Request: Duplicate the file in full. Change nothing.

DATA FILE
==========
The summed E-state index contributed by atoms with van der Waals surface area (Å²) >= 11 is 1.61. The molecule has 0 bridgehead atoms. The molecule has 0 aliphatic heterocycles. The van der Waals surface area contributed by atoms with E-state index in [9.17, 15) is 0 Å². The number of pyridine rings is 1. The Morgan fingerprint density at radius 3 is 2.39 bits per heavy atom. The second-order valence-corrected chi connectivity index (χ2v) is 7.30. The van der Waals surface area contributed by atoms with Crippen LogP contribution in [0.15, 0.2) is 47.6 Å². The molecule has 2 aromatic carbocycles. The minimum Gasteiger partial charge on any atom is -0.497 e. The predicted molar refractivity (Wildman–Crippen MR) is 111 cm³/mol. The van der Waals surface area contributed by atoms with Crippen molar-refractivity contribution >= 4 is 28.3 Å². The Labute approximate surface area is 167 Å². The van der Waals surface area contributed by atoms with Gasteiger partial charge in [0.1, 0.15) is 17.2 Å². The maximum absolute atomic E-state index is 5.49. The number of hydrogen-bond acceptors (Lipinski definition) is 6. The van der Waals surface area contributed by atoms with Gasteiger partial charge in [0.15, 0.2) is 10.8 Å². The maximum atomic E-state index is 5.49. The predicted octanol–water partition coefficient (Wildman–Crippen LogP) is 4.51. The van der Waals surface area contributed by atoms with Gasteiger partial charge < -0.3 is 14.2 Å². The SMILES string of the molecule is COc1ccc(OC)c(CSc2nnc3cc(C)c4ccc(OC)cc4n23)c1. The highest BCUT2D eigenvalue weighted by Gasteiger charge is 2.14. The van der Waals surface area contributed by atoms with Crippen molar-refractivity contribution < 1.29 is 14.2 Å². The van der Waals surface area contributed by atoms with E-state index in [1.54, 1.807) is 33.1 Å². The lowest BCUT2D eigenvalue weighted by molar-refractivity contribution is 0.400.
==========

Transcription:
The summed E-state index contributed by atoms with van der Waals surface area (Å²) >= 11 is 1.61. The molecule has 0 bridgehead atoms. The molecule has 0 aliphatic heterocycles. The van der Waals surface area contributed by atoms with E-state index in [9.17, 15) is 0 Å². The number of pyridine rings is 1. The Morgan fingerprint density at radius 3 is 2.39 bits per heavy atom. The second-order valence-corrected chi connectivity index (χ2v) is 7.30. The van der Waals surface area contributed by atoms with Crippen LogP contribution in [0.15, 0.2) is 47.6 Å². The molecule has 2 aromatic carbocycles. The minimum Gasteiger partial charge on any atom is -0.497 e. The predicted molar refractivity (Wildman–Crippen MR) is 111 cm³/mol. The van der Waals surface area contributed by atoms with Crippen molar-refractivity contribution >= 4 is 28.3 Å². The Labute approximate surface area is 167 Å². The van der Waals surface area contributed by atoms with Gasteiger partial charge in [0.1, 0.15) is 17.2 Å². The maximum absolute atomic E-state index is 5.49. The number of hydrogen-bond acceptors (Lipinski definition) is 6. The van der Waals surface area contributed by atoms with Gasteiger partial charge in [0.15, 0.2) is 10.8 Å². The maximum atomic E-state index is 5.49. The predicted octanol–water partition coefficient (Wildman–Crippen LogP) is 4.51. The van der Waals surface area contributed by atoms with Gasteiger partial charge < -0.3 is 14.2 Å². The SMILES string of the molecule is COc1ccc(OC)c(CSc2nnc3cc(C)c4ccc(OC)cc4n23)c1. The highest BCUT2D eigenvalue weighted by Gasteiger charge is 2.14. The van der Waals surface area contributed by atoms with Crippen molar-refractivity contribution < 1.29 is 14.2 Å². The van der Waals surface area contributed by atoms with E-state index in [1.54, 1.807) is 33.1 Å². The lowest BCUT2D eigenvalue weighted by molar-refractivity contribution is 0.400.